An Update on ASPO-USA's Conference Sept. 21-23: Are You Going?

* ASPO-USA is holding its conference September 21-23 in Sacramento, CA, at the Hyatt Regency Sacramento. The website is here:

* Hotel Rooms at Special Conference Rate are selling out. ASPO-USA increased its block to accommodate but rooms are going fast.

* Special guest Bob Hirsch will provide Summary and Response for Monday. Monday's sessions:

-Oil: Once Cheap, Never Easy
-Pipedreams: Oil & Gas Delivery Bottlenecks
-Economic Impacts of $100 Oil: Energy is the Original Currency
-4 Billion New Consumers: What Asian Growth Means For East, West, And The World

More notes on events and updated schedule on lunch speakers below the fold. Make your plans to come to Sacramento today!

* New Closing Session: Our Energy Challenge: A Dialogue with Conference Speakers: By popular demand the 2008 Peak Oil Conference will close with an interactive panel discussion. Conference speakers will form our panel and respond to your questions.

* Networking Events Galore!

* Monday Keynote Lunch

The Shifting Playing field. Big Oil and Resource Nationalism
- Jim Buckee retired CEO, Talisman Energy
- Introduction by Jeremy Gilbert

*Tuesday Keynote Lunch
- The Power of Flight: The Future of Aviation
- Michael Boyd, President, The Boyd Group Inc.

Looks like an interesting lineup, with solid, knowledgeable presenters such as Dr. Hirsch, Matt Simmons, Jim Buckee, Jim Gilbert, David Hughes, etc, including several of our very own Oil Drummers.

> - The Power of Flight: The Future of Aviation

And this should prove to be a lively topic...

Yes will be very interested in this session, I hope some of the content will make it onto the website.

The local airport company (Palmerston North, NZL) has an expansionary mindset, and despite the pulling out of a budget Trans-Tasman airline - still thinks that it will and can offer an international air service.

They are of course seriously deluded - I suspect that they will end up with a strandard asset like Hagerstown, Maryland and their $65 million white elephant of a runway.

Blair M. Rogers

Peak Oil Organizers Birds of a Feather at ASPO-USA's Peak Oil Conference

Everyone who is organizing their community for a post peak world (or wants to), should come to this Birds of a Feather meeting after Monday night's panel "Visions of a Post-Peak Oil Future."

Come meet other people who are educating their local governments, teaching people how to grow food, giving speeches to their community and more. Find out what's working and what's not working in other communities. Bring extra business cards for just this event.

This BOF is for networking -- it will be held in the pool area and you won't see a PowerPoint presentation the whole time you're there. Please pluck up your courage, stick out your hand and introduce yourself! Personally, I'm looking forward to meeting in person the people that I only type to online. I will be there for 8pm; it ends when it ends.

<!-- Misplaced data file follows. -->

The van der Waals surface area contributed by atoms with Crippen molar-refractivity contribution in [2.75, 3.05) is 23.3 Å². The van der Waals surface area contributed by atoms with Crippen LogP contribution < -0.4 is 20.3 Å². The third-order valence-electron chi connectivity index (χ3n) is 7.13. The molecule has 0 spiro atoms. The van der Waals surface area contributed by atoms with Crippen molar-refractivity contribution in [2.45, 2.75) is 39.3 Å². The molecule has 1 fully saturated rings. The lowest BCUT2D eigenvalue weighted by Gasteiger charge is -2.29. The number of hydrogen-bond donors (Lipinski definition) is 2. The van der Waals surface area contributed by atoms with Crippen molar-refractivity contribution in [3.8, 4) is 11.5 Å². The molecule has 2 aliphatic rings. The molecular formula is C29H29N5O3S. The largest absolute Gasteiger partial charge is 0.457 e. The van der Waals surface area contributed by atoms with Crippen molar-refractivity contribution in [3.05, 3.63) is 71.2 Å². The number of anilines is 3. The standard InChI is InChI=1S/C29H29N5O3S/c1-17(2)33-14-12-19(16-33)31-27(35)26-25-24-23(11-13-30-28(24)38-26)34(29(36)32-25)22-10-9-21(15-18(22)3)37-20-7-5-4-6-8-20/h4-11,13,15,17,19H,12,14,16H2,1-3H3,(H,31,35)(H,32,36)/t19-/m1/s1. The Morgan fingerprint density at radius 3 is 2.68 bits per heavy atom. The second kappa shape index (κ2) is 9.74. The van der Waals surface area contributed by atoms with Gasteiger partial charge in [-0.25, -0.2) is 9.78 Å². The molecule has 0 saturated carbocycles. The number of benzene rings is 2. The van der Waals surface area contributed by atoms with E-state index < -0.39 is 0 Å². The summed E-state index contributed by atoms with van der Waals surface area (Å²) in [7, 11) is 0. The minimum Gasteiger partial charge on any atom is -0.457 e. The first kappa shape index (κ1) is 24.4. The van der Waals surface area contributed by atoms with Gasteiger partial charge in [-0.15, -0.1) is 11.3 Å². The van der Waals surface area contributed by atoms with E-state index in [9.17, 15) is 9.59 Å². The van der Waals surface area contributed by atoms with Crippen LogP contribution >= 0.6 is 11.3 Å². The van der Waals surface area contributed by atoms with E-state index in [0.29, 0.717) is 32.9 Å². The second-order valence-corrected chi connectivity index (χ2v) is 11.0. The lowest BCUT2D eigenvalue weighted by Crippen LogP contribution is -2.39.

ASPO-USA is providing this space for networking and invites all interested attendees of the conference to attend this informal networking activity. If you want to contact me for any reason, send an email to aangel (at) postpeakliving (dot) com

See you in Sacramento,
-André Angelantoni
Co-Founder Post Carbon Marin

I'd love to be there. I hope you'll post a report at PostPeakLiving or!

Transition Cotati

If Totoniela were presenting I would make great effort to attend.


Hello Souperman,

Thxs for the plug, but I won't be there. I suggested earlier that some TopTODer clue in Bill Doyle [topdog of POT] to Peak Everything, then have him present at ASPO. He would probably get his statistical staff to pound out an impressive report on the potential 'What, Where, When, Why, and How' of future declining global I-NPK & sulfur flowrates caused by declining net FF flowrates, plus additional stats on the need for ramping O-NPK flowrates.

IMO, just as the Oil Megaprojects Report shows oilfield development delays: this could probably also be extrapolated further into an I-NPK greenfield delay wikiproject. For example: will the mega huge plans for the MiddleEast's mines and Haber-Bosch plants be on schedule? Or will they miss their current projected completion timeslots thus forcing I-NPK prices higher as we annually add another 80 million more mouths to feed?

Recall that countries went to O-NPK wars [see War of the Pacific, Guano Wars, Atacama Desert] long before we had any extensive data gathering and analysis abilities on the guano and nitrate deposits. The scale and duration of future I-NPK wars might be mitigated by proactive and early expert analysis.

I haven't done the research, but the Saskatchewan potash[K] mines may be in a relatively good future timeline position if hydropower electrojuice energizes their operations. I am guessing that the phosphate[P] mines and beneficiation factories in Florida and Morocco are mostly FF-powered, therefore, they may have a much more difficult future timeline keeping their flowrates up. My feeble two cents.